Saturn's moon Titan can be released with strange, uneven minerals, according to new research presented here.
Researchers recreating Titan-esque conditions in their laboratory have discovered new compounds and minerals that are not on the earth, including a co-crystal made of solid acetylene and butane.
Acetylene and butane are on the earth as gases and are commonly used for fuel and fuel fuel. On Titan, with extremely cold temperatures, acetylene and butane are solid and combine to form crystals. The new research was found.
The new mineral may be responsible for bath rings suspected to exist around Titan's hydrocarbon lakes, according to Morgan Cable of NASA's Jet Propulsion Laboratory at the California Institute of Technology, which will present the new research Monday at the Astrobiology Science Conference 201
Titan's lakes are filled with liquid hydrocarbons. Previous research using images and data collected during the Cassini mission has shown that lakes in the lunar dry areas near the equator contain signs of vaporized material remaining on a bathtub.
To create titanium-like conditions in the laboratory, the researchers started with a custom-built cryostat, a device to keep things cool. They filled the cryostat with liquid nitrogen to lower the temperature. They then heated the chamber slightly, so the nitrogen turned to gas, which is mostly what Titan's atmosphere contains. Then they threw what abounds on Titan, methane and ethane, as well as other carbonaceous molecules, and looked for what was formed.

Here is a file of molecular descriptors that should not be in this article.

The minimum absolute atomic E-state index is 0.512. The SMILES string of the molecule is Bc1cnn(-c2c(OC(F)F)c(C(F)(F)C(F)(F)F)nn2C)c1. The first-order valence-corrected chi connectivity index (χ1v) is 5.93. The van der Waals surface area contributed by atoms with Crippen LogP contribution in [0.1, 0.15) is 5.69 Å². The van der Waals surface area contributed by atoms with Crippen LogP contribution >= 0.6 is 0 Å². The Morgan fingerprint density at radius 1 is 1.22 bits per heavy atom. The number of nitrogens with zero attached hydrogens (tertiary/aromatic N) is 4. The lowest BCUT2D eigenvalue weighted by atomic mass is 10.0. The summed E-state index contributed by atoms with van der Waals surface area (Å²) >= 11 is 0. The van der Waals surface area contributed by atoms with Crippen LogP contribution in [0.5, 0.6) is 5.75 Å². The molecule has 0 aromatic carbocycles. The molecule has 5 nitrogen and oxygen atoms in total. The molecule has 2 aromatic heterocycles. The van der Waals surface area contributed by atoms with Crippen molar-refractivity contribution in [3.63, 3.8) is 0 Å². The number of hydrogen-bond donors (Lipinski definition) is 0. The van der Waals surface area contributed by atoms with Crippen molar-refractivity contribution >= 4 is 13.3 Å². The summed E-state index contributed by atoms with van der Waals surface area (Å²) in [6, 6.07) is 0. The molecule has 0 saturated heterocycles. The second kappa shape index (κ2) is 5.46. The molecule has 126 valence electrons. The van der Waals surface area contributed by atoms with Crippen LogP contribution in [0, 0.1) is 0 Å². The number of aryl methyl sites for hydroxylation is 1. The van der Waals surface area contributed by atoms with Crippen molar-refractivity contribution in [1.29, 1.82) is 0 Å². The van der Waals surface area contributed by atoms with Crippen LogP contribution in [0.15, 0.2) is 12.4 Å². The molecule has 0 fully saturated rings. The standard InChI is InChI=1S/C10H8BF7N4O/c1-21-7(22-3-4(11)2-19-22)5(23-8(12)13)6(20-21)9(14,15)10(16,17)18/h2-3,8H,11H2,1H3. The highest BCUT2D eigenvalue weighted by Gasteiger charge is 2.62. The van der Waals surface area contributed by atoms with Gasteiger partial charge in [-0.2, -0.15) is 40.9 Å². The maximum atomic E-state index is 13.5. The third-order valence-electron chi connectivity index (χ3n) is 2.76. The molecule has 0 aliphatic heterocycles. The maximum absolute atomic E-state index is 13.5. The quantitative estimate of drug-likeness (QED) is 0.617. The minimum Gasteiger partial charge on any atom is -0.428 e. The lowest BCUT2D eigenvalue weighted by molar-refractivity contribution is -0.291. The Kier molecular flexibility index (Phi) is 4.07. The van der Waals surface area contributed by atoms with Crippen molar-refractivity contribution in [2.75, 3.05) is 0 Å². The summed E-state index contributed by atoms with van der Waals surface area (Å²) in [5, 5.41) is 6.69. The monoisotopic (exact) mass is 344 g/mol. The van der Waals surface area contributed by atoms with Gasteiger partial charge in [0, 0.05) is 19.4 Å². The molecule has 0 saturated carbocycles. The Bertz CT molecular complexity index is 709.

The first things to emit from their titanium hydrocarbon soup were benzene crystals. Benzene is perhaps best known as a component of gasoline and is a snowflake-shaped molecule made of a hexagonal ring of carbon atoms. But the titanium benzene kept a surprise: the molecules repositioned and allowed ethane molecules inside, creating a co-crystal.
The researchers then discovered the acetylene and butano-crystal, which is probably much more common on Titan than benzene crystals, based on what is known about the moon's composition, Cable said.
In the moon's cold climate, the acetylene-butane crystals can form rings around the lakes of the moon when the liquid hydrocarbons evaporate and the minerals fall out in the same way that salts can form earth crusts on the earth's lakes and seas, according to Cable.
To confirm if Titan has bath rings of co-crystals and other undiscovered hydrocarbon crystals, scientists have to wait until spaceships can visit this moon's beaches, Cable said.
"We do not yet know if we have these bathtub rings," Cable said. "It's hard to see through Titan's secret atmosphere."
Cassini reveals surprises with Titan's lakes
Presentation title: "Acetylene-butano-crystal: A potentially abundant molecular mineral on the Titan" agu.confex.com/agu/abscicon19/ … app.cgi / Paper / 480183
"Bath tubs" around Titan's lakes can be made of foreign crystals (2019, June 24)
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